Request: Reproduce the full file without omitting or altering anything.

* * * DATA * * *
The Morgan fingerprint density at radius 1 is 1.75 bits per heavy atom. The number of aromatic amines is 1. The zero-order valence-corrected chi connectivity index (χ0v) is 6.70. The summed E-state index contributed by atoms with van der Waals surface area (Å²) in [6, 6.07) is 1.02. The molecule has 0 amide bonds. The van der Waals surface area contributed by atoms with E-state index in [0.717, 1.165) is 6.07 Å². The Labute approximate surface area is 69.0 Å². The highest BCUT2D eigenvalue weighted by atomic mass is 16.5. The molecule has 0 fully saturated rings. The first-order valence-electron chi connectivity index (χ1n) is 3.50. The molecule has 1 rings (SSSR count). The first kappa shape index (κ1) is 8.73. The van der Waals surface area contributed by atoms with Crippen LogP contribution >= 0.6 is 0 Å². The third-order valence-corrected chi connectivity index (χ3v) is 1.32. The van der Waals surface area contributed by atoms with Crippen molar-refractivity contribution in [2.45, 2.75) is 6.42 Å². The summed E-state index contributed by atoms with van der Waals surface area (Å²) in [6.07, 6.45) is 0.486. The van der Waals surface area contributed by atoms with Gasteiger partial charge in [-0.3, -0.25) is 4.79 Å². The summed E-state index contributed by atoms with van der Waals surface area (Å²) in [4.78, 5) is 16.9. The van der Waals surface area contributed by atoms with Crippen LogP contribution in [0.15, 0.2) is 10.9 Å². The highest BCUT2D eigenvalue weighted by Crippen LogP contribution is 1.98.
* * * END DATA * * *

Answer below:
The Morgan fingerprint density at radius 1 is 1.75 bits per heavy atom. The number of aromatic amines is 1. The zero-order valence-corrected chi connectivity index (χ0v) is 6.70. The summed E-state index contributed by atoms with van der Waals surface area (Å²) in [6, 6.07) is 1.02. The molecule has 0 amide bonds. The van der Waals surface area contributed by atoms with E-state index in [0.717, 1.165) is 6.07 Å². The Labute approximate surface area is 69.0 Å². The highest BCUT2D eigenvalue weighted by atomic mass is 16.5. The molecule has 0 fully saturated rings. The first-order valence-electron chi connectivity index (χ1n) is 3.50. The molecule has 1 rings (SSSR count). The first kappa shape index (κ1) is 8.73. The van der Waals surface area contributed by atoms with Crippen LogP contribution >= 0.6 is 0 Å². The third-order valence-corrected chi connectivity index (χ3v) is 1.32. The van der Waals surface area contributed by atoms with Crippen molar-refractivity contribution in [2.45, 2.75) is 6.42 Å². The summed E-state index contributed by atoms with van der Waals surface area (Å²) in [6.07, 6.45) is 0.486. The van der Waals surface area contributed by atoms with Gasteiger partial charge in [-0.3, -0.25) is 4.79 Å². The summed E-state index contributed by atoms with van der Waals surface area (Å²) in [4.78, 5) is 16.9. The van der Waals surface area contributed by atoms with Crippen LogP contribution in [0.15, 0.2) is 10.9 Å². The highest BCUT2D eigenvalue weighted by Crippen LogP contribution is 1.98.